Newsom will get to play Santa whereas Grey Davis was the Grinch

Newsom gets to play Santa while Gray Davis was the Grinch

It’s Christmas in May and Governor Gavin Newsom is playing Santa Claus. The tree in which all of his gift wrapped packages are stacked is the state vault.

The vault is overcrowded like never before.

Santa Claus flies through California promising voters expensive gifts that will very likely decide in a fall recall election whether to keep or toss him.

“It’s easier to be Santa than the Grim Reaper,” noted Democratic adviser Steve Maviglio, who was Governor Gray Davis’ communications director when he was removed in 2003 and replaced by Republican Arnold Schwarzenegger.

Davis was forced to play the Grim Reaper. That was when the vault became empty and red ink leaked from the state budget.

“We have cut the services and educational programs for people on the right and left,” recalls Maviglio. “That’s why we angered a lot of Democrats in the legislature. We also angered the law by increasing the vehicle license fee and reintroducing other fees that we had lowered.

“Newsom’s situation is exactly the opposite. He can spend money that exceeds all expectations. “

Newsom reported a staggering, unprecedented projected budget surplus of $ 75.7 billion on Monday. Of this, US $ 38 billion is discretionary play money. Most of the balance, $ 26.6 billion, will go to K-12 schools and community colleges. About $ 11 billion is put into a fund for rainy days or used to pay off debts.

In addition, the state expects the federal government to provide an incentive of $ 26 billion.

“Politicians love to give away money,” says Republican adviser Rob Stutzman, who was Schwarzenegger’s communications strategist in 2003. “This will help Newsom call back.”

But there is a potential downside, Stutzman adds.

“When you spend that much money it becomes apparent who’s not getting paid and you can become vulnerable.”

An example: the taxpayers with the highest incomes, who built up most of the gigantic surplus. They didn’t get what Newsom called a tax rebate and had every reason to believe they would be under the law.

This is not an argument for the merits of what Newsom has proposed – $ 600 discount checks for those earning less than $ 75,000 a year – but whether it fits the letter of the law.

It certainly does not fit the spirit of Proposition 4, which voters overwhelmingly approved in 1979, a consequence of their adoption of Proposition 13 to cut property taxes the previous year. Proposition 4 was commonly referred to as the Gann Limit, named after its sponsor Paul Gann who was a co-author of Proposition 13.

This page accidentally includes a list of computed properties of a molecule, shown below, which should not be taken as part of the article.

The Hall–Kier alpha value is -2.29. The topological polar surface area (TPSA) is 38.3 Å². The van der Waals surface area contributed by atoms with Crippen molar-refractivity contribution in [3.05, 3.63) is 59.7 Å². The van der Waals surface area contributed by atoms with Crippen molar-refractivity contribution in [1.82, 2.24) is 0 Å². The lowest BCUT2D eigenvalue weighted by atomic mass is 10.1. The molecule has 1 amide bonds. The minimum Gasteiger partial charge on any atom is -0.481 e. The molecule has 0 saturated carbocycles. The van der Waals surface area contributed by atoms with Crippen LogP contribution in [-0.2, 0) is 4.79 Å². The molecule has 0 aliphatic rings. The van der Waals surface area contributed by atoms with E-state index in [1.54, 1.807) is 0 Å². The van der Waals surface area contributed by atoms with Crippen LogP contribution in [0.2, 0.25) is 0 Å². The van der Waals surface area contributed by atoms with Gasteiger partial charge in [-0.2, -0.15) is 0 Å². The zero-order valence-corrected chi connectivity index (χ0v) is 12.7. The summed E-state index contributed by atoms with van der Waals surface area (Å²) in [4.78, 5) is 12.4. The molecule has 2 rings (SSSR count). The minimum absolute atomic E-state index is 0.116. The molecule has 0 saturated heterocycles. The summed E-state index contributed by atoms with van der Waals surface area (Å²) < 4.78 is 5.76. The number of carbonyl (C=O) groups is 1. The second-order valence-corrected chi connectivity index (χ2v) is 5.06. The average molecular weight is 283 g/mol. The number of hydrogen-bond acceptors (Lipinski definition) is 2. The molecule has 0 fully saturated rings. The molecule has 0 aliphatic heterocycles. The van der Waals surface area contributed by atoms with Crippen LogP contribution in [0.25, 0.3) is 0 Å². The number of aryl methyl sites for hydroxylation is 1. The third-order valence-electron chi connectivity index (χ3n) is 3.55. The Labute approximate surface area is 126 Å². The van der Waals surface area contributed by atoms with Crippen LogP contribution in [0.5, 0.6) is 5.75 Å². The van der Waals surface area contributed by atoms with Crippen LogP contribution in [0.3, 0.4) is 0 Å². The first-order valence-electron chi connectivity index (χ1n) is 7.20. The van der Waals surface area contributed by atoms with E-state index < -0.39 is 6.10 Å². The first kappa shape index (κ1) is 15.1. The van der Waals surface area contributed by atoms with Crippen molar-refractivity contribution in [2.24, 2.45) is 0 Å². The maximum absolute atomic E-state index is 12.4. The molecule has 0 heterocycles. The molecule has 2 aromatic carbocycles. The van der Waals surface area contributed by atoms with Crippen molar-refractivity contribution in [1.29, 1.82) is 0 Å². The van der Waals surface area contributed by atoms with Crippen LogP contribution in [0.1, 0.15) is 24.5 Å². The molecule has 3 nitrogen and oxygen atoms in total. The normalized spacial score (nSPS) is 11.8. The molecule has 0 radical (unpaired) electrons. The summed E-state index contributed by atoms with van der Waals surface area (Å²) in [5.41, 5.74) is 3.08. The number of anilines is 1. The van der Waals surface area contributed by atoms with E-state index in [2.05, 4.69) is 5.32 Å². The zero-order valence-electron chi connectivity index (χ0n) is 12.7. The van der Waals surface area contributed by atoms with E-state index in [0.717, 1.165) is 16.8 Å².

Under the Gann Initiative, government spending was limited by inflation and population growth. And when the limit was reached, the law decreed that the excess money should be “returned” to taxpayers “through a revision of tax rates or fee plans.” The law was later amended to split the 50-50 surplus between taxpayers and schools.

Only once before, in 1987, was the limit reached and a discount triggered. Republican governor George Deukmejian and the Democratic-controlled legislature reached a compromise within both the letter and the spirit of the law.

Everyone who filed a tax return – regardless of whether they paid no tax or belonged to the top 1% of the workforce – received a discount.

The controller at the time, Gray Davis, made sure that the checks were sent in time for Christmas.

Newsom proposes additional stimulus checks of $ 600 and $ 5 billion for rental assistance

Newsom estimates the state is spending $ 16 billion above the Gann limit and is proposing to “discount” $ 8 billion. Tax investigators earning between $ 30,000 and $ 75,000 will receive a check for $ 600. People on less than $ 30,000 have already received $ 600 checks from a previous government stimulus plan.

Anyone making less than $ 75,000 with a dependent will receive an additional $ 500.

Newsom called it “the largest tax rebate in US history”.

However, this is more of a different spending program – a stimulus plan – than a tax break.

A discount is when you buy something – or pay a tax – and get some back.

Newsom said two-thirds of Californians will receive the checks, which means one-third will be frozen.

That was not what voters were told when they approved the Gann limit.

“This is less of a tax break than a tax transfer,” says Dan Schnur, a USC and UC Berkeley political communications teacher who was once a Republican agent. “The constitutional reasons are questionable. It’s a lawsuit waiting to be happened. “

But Newsom’s budget clerks say the Gann language is broad and the governor’s proposal “satisfies” the law.

“They say the surplus has to be returned to taxpayers,” said HD Palmer, finance spokesman. “It is not specified how you do that.”

The governor believes he can do that by playing Santa Claus for those most in need. Fine. Just don’t pretend it’s a discount.

George Skelton is a columnist for the Los Angeles Times.